by Arnold Snyder
The next day, I called Father Mcgillicuddy to apologize for my unchristian behavior the prior evening.
“You know, Dustin,” he said, “I fully understood. And I hope you forgive me for my impudence. I knew she was your girl. I deserved the throttling you gave me.”
“How’s your neck, Jim?”
“Just a flesh wound. You were amazingly gentle with me considering the circumstances.”
“And your ear?”
“A scratch. Hardly noticeable.”
“I regret getting so carried away.”
“Think nothing of it, Dustin. My neck is intact, my ear is fine, and so is our friendship.”
“How about I’ll take you to lunch, Jim. Bessie’s Barbeque. We’ll split a rack of baby backs.”
“I’ll take a rain check on that,” he said. “I’m going to be downtown all afternoon. It’s the Feast of Corpus Christi. We’ll be having the full procession this year. Outdoors, marching down Twelfth Street. The bishop is coming. It’s the first big celebration in our new church. I won’t be carrying my cell phone. The bishop is very intolerant of cell phones. People use them in church all the time now. Mostly texting. One of the bishop’s aides told me he rebuked a priest at a dinner party when the priest’s cell phone went off. If you need to contact me, leave a message at the rectory. Priests from all over the city will be participating, plus hundreds of acolytes and members of the congregation.”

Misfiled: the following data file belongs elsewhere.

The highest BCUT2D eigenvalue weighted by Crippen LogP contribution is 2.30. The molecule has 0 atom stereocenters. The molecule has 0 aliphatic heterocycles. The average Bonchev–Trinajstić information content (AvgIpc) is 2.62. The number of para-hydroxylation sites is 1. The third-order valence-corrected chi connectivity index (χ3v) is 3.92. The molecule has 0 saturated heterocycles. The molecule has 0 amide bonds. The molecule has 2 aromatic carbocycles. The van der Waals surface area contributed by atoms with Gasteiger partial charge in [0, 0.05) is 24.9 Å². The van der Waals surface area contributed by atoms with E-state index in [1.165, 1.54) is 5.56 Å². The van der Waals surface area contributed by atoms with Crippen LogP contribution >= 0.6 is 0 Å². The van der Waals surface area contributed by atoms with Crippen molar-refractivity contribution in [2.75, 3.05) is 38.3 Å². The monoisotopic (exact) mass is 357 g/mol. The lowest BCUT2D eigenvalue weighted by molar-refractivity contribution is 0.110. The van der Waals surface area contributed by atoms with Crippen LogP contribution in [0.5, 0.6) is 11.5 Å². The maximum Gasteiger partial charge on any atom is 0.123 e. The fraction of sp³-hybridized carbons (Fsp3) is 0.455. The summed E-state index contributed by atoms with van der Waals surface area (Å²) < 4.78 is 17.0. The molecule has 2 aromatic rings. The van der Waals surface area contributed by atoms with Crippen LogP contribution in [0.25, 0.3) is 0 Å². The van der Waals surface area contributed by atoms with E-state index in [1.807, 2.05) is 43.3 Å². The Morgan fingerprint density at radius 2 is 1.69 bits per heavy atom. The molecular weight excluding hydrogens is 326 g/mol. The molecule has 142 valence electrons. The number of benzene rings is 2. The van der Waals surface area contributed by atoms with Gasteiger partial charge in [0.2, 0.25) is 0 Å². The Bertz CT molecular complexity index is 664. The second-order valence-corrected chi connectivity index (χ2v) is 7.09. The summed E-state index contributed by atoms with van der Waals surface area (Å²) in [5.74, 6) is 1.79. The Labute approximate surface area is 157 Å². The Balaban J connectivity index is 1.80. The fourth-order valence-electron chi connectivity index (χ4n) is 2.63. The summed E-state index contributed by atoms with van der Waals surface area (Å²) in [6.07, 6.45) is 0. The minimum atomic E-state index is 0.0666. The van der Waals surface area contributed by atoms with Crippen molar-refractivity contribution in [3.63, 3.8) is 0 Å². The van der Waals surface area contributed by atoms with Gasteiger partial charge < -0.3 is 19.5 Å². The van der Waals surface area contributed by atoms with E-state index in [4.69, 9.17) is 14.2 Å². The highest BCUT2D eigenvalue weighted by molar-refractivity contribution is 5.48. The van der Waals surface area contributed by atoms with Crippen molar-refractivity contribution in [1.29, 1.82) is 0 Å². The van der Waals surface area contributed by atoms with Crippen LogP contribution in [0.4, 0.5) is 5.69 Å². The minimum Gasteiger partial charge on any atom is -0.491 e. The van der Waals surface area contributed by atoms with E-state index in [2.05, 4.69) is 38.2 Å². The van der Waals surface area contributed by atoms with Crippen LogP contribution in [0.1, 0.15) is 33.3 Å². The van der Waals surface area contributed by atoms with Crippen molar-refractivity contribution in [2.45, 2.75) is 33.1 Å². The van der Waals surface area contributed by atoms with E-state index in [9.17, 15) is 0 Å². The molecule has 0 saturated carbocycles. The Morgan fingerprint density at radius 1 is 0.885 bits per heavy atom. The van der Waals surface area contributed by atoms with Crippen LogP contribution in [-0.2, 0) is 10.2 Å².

“You’re having a procession outside?” I asked.
“I’m very excited about it. Three monsignors who are visiting from Italy will be walking with us.”
“Right here in Strait City?” I said.
“Downtown. The procession will start around noon, right after high mass. Then we’ll return to the church for the benediction around one.”
“Twelfth Street. About a half-mile east of the shopping district.”
“Half a mile east? That’s not a very nice neighborhood,” I said. “You built a church there?”
“Our Weeping Lady.”
“Those are all abandoned tenements down there.”
“You’d be surprised how many people are squatting in those buildings. It’s the shame of the city.”
“It’s a bunch of crackheads down there, Jim. Did you get a parade permit?”
“Oh, yes, absolutely. This is all very legit. I’m sure we’ll be covered in the news. We’ve done press releases and everything. You should come to the procession, Dustin. Come see our new church. We need all the support we can get.”
“I won’t be able to make it,” I said. “I have a date later this afternoon, Jim. With Bridget. A real date. We’re going to the movies. I think she likes me. She’s so totally my type.”
“I give you my blessing, Dustin. Is she Catholic?”
“I don’t know, Father. I never asked her.”
“Why don’t you both come to Mass on Sunday? I think you’ll like my new sermon.”
I had been planning to ask him to leave the church and join me and Bridget in the First Church of the Sacred Wolf. I decided against it. He was hopeless. As a proselytizer for the Catholic Church, he was now our competition.
Go to: Chapter Nine